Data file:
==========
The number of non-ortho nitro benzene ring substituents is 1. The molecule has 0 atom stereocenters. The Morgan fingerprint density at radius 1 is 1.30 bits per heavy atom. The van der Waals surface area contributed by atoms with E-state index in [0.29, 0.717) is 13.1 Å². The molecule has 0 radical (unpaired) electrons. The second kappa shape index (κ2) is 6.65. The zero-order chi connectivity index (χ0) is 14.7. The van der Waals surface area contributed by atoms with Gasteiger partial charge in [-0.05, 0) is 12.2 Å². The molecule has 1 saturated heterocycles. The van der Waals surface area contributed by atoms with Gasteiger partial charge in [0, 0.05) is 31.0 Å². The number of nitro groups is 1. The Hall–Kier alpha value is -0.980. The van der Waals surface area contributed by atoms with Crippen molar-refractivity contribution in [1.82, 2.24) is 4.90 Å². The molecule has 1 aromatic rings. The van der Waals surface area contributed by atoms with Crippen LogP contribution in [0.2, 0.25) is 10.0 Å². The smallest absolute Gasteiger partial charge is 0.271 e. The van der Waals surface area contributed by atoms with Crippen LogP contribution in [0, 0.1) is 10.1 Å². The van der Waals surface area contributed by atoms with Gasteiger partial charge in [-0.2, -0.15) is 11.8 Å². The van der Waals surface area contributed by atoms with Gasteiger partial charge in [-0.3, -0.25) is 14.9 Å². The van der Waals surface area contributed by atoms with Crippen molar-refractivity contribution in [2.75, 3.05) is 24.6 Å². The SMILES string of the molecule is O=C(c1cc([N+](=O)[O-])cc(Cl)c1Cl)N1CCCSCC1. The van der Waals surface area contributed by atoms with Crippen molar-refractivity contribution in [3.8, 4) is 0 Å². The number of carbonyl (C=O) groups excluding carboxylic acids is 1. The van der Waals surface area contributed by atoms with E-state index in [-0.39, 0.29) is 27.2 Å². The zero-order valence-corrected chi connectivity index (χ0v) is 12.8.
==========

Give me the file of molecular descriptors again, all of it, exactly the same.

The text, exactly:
The number of non-ortho nitro benzene ring substituents is 1. The molecule has 0 atom stereocenters. The Morgan fingerprint density at radius 1 is 1.30 bits per heavy atom. The van der Waals surface area contributed by atoms with E-state index in [0.29, 0.717) is 13.1 Å². The molecule has 0 radical (unpaired) electrons. The second kappa shape index (κ2) is 6.65. The zero-order chi connectivity index (χ0) is 14.7. The van der Waals surface area contributed by atoms with Gasteiger partial charge in [-0.05, 0) is 12.2 Å². The molecule has 1 saturated heterocycles. The van der Waals surface area contributed by atoms with Gasteiger partial charge in [0, 0.05) is 31.0 Å². The number of nitro groups is 1. The Hall–Kier alpha value is -0.980. The van der Waals surface area contributed by atoms with Crippen molar-refractivity contribution in [1.82, 2.24) is 4.90 Å². The molecule has 1 aromatic rings. The van der Waals surface area contributed by atoms with Crippen LogP contribution in [0.2, 0.25) is 10.0 Å². The smallest absolute Gasteiger partial charge is 0.271 e. The van der Waals surface area contributed by atoms with Crippen LogP contribution in [0, 0.1) is 10.1 Å². The van der Waals surface area contributed by atoms with Gasteiger partial charge in [-0.2, -0.15) is 11.8 Å². The van der Waals surface area contributed by atoms with Gasteiger partial charge in [-0.3, -0.25) is 14.9 Å². The van der Waals surface area contributed by atoms with Crippen molar-refractivity contribution in [2.75, 3.05) is 24.6 Å². The SMILES string of the molecule is O=C(c1cc([N+](=O)[O-])cc(Cl)c1Cl)N1CCCSCC1. The van der Waals surface area contributed by atoms with Crippen molar-refractivity contribution in [3.8, 4) is 0 Å². The number of carbonyl (C=O) groups excluding carboxylic acids is 1. The van der Waals surface area contributed by atoms with E-state index in [-0.39, 0.29) is 27.2 Å². The zero-order valence-corrected chi connectivity index (χ0v) is 12.8.